I mentioned running and skating earlier. In those cases, you move your feet (your foundation) under your center, or nearly under.
In these activities, and others, an awareness of center and foundation and how they relate can lead to being able to use the relationship between your center and your foundation together as a means of propulsion.
In this case, an even more general statement for balance could be: be aware of your center and foundation and the forces acting between them. Vary the relationship according to your intent.
To sum up, the better you are at feeling your body and controlling it, the easier it is to learn to balance.
With good body awareness and body control, balance does not have to be specific to any particular activity.
Now you don't have to learn to balance in the way I am suggesting here. You can just go on practicing balance in an activity specific way and still get the benefits. What then would be the point of learning balance in a non-activity specific manner? In either case, you still have to practice, whether it is balancing, or feeling and controlling your body. Why differentiate?
If, instead of just learning or practicing balance, you learn to feel your center and how it relates to your foundation, and you learn to control it, you can use that awareness, and control, for more than just better balance. You can use it for better control of your body in general.
I like to think of learning to feel your body and control it as a smarter approach because you can then apply that awareness to any activity that you do. Think of it this way. There are lots of different smart phones but the thing that is common to all of them is that that their screen acts as both an output device and an input device. And it can respond to differences in touch.
Smart phones are smart because they can feel or sense differences in touch. And they can respond in different ways based on those differences.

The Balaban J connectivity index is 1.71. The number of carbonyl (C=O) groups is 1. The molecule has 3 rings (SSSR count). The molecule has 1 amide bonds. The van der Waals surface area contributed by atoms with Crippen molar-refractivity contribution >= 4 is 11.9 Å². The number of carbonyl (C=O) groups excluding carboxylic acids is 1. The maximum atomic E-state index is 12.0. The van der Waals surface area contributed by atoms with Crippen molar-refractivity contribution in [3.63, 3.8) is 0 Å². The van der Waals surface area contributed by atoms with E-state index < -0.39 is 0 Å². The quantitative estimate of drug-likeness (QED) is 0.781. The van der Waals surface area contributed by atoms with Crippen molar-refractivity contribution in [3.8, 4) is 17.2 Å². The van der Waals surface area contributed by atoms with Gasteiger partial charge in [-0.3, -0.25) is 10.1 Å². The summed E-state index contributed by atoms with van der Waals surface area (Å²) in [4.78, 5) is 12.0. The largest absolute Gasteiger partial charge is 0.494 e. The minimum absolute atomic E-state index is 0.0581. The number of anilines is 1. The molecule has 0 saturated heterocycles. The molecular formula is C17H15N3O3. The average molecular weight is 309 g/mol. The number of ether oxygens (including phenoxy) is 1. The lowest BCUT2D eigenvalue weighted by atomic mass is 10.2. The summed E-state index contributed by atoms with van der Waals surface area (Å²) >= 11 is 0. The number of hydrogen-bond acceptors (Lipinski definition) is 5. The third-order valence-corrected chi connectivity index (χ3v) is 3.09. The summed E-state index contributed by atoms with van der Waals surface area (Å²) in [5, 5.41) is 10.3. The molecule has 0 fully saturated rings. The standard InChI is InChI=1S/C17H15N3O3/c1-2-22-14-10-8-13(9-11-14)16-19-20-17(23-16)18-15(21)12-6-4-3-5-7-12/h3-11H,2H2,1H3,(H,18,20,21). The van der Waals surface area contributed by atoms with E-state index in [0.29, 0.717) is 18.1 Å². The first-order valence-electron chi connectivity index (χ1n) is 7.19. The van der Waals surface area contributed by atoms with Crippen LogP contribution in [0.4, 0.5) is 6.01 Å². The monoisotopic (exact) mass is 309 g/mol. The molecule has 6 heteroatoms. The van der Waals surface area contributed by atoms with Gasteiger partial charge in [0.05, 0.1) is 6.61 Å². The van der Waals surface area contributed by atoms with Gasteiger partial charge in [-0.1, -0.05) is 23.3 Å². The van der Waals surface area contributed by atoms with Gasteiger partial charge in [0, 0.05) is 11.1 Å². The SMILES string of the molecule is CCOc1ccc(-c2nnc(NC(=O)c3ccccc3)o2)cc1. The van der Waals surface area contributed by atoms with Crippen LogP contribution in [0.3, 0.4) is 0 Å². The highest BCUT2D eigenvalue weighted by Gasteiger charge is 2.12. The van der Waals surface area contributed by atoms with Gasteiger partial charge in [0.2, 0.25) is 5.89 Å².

When you learn to feel and control your body you are improving your ability to use your body's built in sensors and actuators. And that means you can "intelligently" interact with your environment. You become a smart human. And if you constantly improve your ability to use these built in devices, it's like you are upgrading your ability to use your own hardware.
For more on upgrading your ability to use your own built in hardward check out the "Intent Driven Muscle control courses" below.
For a selection of youtube videos that focus on balance check out yoga balance videos and yoga pose inversion videos.
Intentional muscle control is about activating (or relaxing) muscles with clear intent. It's as if you are learning to lead your own body.
This isn't a dictatorial kind of leadership, at least not in the way we tend to think of dictatorship. Instead, it's the type of leadership where you partner with your body. You learn to lead it based on an understanding of what your body is currently capable of.
This type of leadership involves sensing your body (and what it is currently in contact with) so that you can direct it effectively.
Published: 2018 01 19
Updated: 2020 10 30